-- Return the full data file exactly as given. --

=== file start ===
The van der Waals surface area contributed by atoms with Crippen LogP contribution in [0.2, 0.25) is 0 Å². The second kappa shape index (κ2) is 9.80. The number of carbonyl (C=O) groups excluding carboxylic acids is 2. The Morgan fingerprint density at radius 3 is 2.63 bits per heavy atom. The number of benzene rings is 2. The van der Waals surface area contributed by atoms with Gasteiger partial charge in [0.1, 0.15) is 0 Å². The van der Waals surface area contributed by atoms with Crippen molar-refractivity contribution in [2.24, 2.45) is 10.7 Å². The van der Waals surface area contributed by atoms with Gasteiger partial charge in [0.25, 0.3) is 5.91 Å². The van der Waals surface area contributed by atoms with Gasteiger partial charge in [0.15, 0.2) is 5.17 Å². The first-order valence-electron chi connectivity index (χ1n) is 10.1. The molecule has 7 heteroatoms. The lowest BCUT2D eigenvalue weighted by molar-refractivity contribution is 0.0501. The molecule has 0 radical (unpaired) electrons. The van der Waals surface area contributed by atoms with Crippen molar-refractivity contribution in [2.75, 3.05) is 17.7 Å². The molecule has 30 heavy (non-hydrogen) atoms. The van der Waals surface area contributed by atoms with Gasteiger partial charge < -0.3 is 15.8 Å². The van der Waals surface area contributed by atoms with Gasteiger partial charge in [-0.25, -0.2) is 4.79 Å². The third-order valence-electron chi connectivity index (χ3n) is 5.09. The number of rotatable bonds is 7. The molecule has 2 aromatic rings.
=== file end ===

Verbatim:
The van der Waals surface area contributed by atoms with Crippen LogP contribution in [0.2, 0.25) is 0 Å². The second kappa shape index (κ2) is 9.80. The number of carbonyl (C=O) groups excluding carboxylic acids is 2. The Morgan fingerprint density at radius 3 is 2.63 bits per heavy atom. The number of benzene rings is 2. The van der Waals surface area contributed by atoms with Gasteiger partial charge in [0.1, 0.15) is 0 Å². The van der Waals surface area contributed by atoms with Crippen molar-refractivity contribution in [2.24, 2.45) is 10.7 Å². The van der Waals surface area contributed by atoms with Gasteiger partial charge in [0.25, 0.3) is 5.91 Å². The van der Waals surface area contributed by atoms with Gasteiger partial charge in [0.15, 0.2) is 5.17 Å². The first-order valence-electron chi connectivity index (χ1n) is 10.1. The molecule has 7 heteroatoms. The lowest BCUT2D eigenvalue weighted by molar-refractivity contribution is 0.0501. The molecule has 0 radical (unpaired) electrons. The van der Waals surface area contributed by atoms with Crippen molar-refractivity contribution in [2.75, 3.05) is 17.7 Å². The molecule has 30 heavy (non-hydrogen) atoms. The van der Waals surface area contributed by atoms with Gasteiger partial charge < -0.3 is 15.8 Å². The van der Waals surface area contributed by atoms with Gasteiger partial charge in [-0.25, -0.2) is 4.79 Å². The third-order valence-electron chi connectivity index (χ3n) is 5.09. The number of rotatable bonds is 7. The molecule has 2 aromatic rings.